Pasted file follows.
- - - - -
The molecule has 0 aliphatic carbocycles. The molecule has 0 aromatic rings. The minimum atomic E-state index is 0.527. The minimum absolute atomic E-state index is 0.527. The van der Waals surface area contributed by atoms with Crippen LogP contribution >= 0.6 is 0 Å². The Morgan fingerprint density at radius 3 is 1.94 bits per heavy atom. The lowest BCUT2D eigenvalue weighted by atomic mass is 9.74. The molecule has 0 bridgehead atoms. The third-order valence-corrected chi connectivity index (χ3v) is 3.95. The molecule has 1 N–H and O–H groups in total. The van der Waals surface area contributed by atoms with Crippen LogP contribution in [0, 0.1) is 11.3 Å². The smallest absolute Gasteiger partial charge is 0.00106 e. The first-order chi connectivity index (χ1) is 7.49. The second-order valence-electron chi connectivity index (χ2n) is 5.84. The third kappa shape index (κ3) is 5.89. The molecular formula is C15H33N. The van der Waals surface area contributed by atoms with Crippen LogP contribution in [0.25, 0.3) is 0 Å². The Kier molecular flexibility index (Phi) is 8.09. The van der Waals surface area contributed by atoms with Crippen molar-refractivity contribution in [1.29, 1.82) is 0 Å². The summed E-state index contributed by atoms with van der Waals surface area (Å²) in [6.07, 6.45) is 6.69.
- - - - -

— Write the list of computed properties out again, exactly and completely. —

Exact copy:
The molecule has 0 aliphatic carbocycles. The molecule has 0 aromatic rings. The minimum atomic E-state index is 0.527. The minimum absolute atomic E-state index is 0.527. The van der Waals surface area contributed by atoms with Crippen LogP contribution >= 0.6 is 0 Å². The Morgan fingerprint density at radius 3 is 1.94 bits per heavy atom. The lowest BCUT2D eigenvalue weighted by atomic mass is 9.74. The molecule has 0 bridgehead atoms. The third-order valence-corrected chi connectivity index (χ3v) is 3.95. The molecule has 1 N–H and O–H groups in total. The van der Waals surface area contributed by atoms with Crippen LogP contribution in [0, 0.1) is 11.3 Å². The smallest absolute Gasteiger partial charge is 0.00106 e. The first-order chi connectivity index (χ1) is 7.49. The second-order valence-electron chi connectivity index (χ2n) is 5.84. The third kappa shape index (κ3) is 5.89. The molecular formula is C15H33N. The van der Waals surface area contributed by atoms with Crippen LogP contribution in [0.25, 0.3) is 0 Å². The Kier molecular flexibility index (Phi) is 8.09. The van der Waals surface area contributed by atoms with Crippen molar-refractivity contribution in [1.29, 1.82) is 0 Å². The summed E-state index contributed by atoms with van der Waals surface area (Å²) in [6.07, 6.45) is 6.69.